"I was away at school when my mother told me she was opening a restaurant at our house," recalls Tim Allen, Myrtle Allen's son. "I was very excited. I thought I'd come home and have chips and mixed grills and all. I was so disappointed when I got back and discovered that she was serving the same food I'd eaten all my life." Though he didn't realize it at the time, the food Tim Allen had eaten all his life was something of an endangered species: fresh, honest Irish home cooking based on ingredients grown or raised around the house, or at least in the neighborhood. And his mother was to become the leading light of modern-day Irish cooking, a mentor and an inspiration, as important to her country's cuisine as Alice Waters was to America's.
In 1948, Myrtle and her husband, Ivan, a fruit grower (now deceased)—who were living on a farm in Shanagarry, not quite 20 miles southeast of Cobh—moved to a house nearby called Ballymaloe. (The name means place of sweet honey, says Tim, or possibly of milk and honey; Shanagarry is an English corruption of the Irish for old garden.) The house, originally part of a 15th-century Norman castle, sat on the edge of a large mixed-used farm. Ivan raised a wide variety of fruits and vegetables on the property, and Myrtle raised six children. "In 1943, in wartime," she has written, "large quantities of tomatoes, mushrooms, cucumbers and apples were … exported from the farm to England and Wales. The surplus came into my kitchen along with cream, butter and eggs and slowly I learnt how to cook with them, guided by my gourmet husband." She also took cooking classes at the School of Commerce in Cork City and started writing a recipe column for the Irish Farmers Journal.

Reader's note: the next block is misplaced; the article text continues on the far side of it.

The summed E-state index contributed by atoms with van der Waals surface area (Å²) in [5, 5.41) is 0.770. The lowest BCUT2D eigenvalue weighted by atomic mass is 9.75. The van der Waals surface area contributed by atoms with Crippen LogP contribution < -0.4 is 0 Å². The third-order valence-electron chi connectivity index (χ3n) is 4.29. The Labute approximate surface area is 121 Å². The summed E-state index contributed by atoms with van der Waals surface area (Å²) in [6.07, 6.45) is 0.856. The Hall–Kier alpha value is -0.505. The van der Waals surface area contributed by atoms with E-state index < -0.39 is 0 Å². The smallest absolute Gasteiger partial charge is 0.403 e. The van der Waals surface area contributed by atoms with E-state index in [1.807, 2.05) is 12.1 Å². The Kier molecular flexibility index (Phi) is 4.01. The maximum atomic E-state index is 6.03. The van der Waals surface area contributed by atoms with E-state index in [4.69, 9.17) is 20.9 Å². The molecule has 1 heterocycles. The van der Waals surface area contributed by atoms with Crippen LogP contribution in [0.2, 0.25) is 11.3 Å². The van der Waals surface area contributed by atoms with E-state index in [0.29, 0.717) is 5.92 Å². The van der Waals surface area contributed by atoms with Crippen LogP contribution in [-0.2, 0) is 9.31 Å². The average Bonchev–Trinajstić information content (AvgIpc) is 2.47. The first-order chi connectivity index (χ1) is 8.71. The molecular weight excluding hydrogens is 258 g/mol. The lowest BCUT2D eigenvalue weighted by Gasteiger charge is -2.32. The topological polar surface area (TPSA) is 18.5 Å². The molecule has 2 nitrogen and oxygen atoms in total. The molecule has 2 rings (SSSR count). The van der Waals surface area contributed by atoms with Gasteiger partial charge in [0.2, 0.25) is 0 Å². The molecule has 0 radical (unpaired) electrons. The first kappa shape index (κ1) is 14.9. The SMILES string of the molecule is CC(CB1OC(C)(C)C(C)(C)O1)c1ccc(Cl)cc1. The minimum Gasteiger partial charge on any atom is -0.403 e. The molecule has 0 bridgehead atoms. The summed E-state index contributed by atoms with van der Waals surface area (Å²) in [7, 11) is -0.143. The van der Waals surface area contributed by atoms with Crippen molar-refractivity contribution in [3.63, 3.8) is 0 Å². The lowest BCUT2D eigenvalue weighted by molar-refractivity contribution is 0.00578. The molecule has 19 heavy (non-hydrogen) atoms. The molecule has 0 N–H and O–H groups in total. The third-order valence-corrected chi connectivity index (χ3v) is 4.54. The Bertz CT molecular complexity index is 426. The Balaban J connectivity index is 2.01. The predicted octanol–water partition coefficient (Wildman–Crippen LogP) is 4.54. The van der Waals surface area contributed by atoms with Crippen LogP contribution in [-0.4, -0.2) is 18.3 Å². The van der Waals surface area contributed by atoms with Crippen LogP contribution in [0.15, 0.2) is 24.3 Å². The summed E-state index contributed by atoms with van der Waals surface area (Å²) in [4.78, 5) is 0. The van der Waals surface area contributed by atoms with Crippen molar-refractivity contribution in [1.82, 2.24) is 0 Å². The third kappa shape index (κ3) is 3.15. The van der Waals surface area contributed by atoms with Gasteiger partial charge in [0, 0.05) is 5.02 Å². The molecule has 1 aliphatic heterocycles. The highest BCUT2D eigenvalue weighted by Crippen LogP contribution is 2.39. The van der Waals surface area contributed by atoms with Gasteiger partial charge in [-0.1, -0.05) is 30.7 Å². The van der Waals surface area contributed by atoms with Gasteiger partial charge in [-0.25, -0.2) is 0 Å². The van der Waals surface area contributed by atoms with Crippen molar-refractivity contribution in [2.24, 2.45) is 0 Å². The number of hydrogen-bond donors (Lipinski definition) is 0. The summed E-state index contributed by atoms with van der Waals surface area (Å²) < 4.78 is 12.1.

In 1964—to her son Tim's initial excitement—she opened a restaurant in the house, originally dubbed the Yeats Room. Three years later, she opened a portion of Ballymaloe as a guesthouse, at least partly because this made it easier for her to get a liquor license for the restaurant. Gradually, word of her homey, savory cooking spread, and Ballymaloe became a culinary destination.
Today the restaurant remains one of Ireland's best. As you'd expect with what is essentially home cooking based largely on ingredients from the garden or from nearby farms—and on just-landed fish from nearby Ballycotton and shellfish from West Cork—the menu changes constantly. In general, soups (lettuce and mint, for instance) are simple and flawless; salads glisten with freshness. Main dishes are straightforward and taste of what they are—food like roast cod with champ or roast leg of free-range pork with herbs and garlic and Bramley apple sauce. The dining room shines the brightest, though, with its Friday-night seafood buffet, sometimes carried over through the weekend—in effect, a glorious Italian-style antipasto table with an Irish accent. On our most recent visit, we had tiny fresh mussels, rock oysters, cockles, crabmeat, Frank Hederman's smoked mussels and mackerel and eel, and various nonpiscatorial items including pates of chicken liver and of pork with chicken and bacon, thin-sliced seared eggplant, pickled onions, pickled beets, and salads of cucumber and tomato.